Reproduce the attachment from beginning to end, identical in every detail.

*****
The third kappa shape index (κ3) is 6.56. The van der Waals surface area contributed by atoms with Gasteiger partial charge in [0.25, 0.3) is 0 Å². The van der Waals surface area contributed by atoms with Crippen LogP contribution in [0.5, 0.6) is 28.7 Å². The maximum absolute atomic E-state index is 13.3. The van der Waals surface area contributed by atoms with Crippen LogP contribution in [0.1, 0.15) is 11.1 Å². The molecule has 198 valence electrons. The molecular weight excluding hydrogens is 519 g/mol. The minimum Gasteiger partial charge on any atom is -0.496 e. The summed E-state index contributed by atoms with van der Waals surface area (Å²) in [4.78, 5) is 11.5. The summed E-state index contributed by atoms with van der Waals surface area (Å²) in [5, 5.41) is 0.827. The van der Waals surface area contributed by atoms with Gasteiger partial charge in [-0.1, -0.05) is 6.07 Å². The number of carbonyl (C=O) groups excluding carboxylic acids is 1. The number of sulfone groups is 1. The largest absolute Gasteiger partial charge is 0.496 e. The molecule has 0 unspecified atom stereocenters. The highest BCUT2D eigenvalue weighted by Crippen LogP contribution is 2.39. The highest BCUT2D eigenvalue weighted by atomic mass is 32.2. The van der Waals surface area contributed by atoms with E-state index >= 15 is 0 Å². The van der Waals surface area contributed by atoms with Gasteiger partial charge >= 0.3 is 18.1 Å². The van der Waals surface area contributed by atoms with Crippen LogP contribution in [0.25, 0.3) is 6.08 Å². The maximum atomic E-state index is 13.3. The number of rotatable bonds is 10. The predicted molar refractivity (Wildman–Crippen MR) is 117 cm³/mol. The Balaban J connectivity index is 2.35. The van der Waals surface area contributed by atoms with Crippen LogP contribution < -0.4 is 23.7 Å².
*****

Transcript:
The third kappa shape index (κ3) is 6.56. The van der Waals surface area contributed by atoms with Gasteiger partial charge in [0.25, 0.3) is 0 Å². The van der Waals surface area contributed by atoms with Crippen LogP contribution in [0.5, 0.6) is 28.7 Å². The maximum absolute atomic E-state index is 13.3. The van der Waals surface area contributed by atoms with Crippen LogP contribution in [0.1, 0.15) is 11.1 Å². The molecule has 198 valence electrons. The molecular weight excluding hydrogens is 519 g/mol. The minimum Gasteiger partial charge on any atom is -0.496 e. The summed E-state index contributed by atoms with van der Waals surface area (Å²) in [4.78, 5) is 11.5. The summed E-state index contributed by atoms with van der Waals surface area (Å²) in [5, 5.41) is 0.827. The van der Waals surface area contributed by atoms with Gasteiger partial charge in [-0.1, -0.05) is 6.07 Å². The number of carbonyl (C=O) groups excluding carboxylic acids is 1. The number of sulfone groups is 1. The largest absolute Gasteiger partial charge is 0.496 e. The molecule has 0 unspecified atom stereocenters. The highest BCUT2D eigenvalue weighted by Crippen LogP contribution is 2.39. The highest BCUT2D eigenvalue weighted by atomic mass is 32.2. The van der Waals surface area contributed by atoms with E-state index >= 15 is 0 Å². The van der Waals surface area contributed by atoms with Gasteiger partial charge >= 0.3 is 18.1 Å². The van der Waals surface area contributed by atoms with Crippen LogP contribution in [0.25, 0.3) is 6.08 Å². The maximum atomic E-state index is 13.3. The number of rotatable bonds is 10. The predicted molar refractivity (Wildman–Crippen MR) is 117 cm³/mol. The Balaban J connectivity index is 2.35. The van der Waals surface area contributed by atoms with Crippen LogP contribution < -0.4 is 23.7 Å².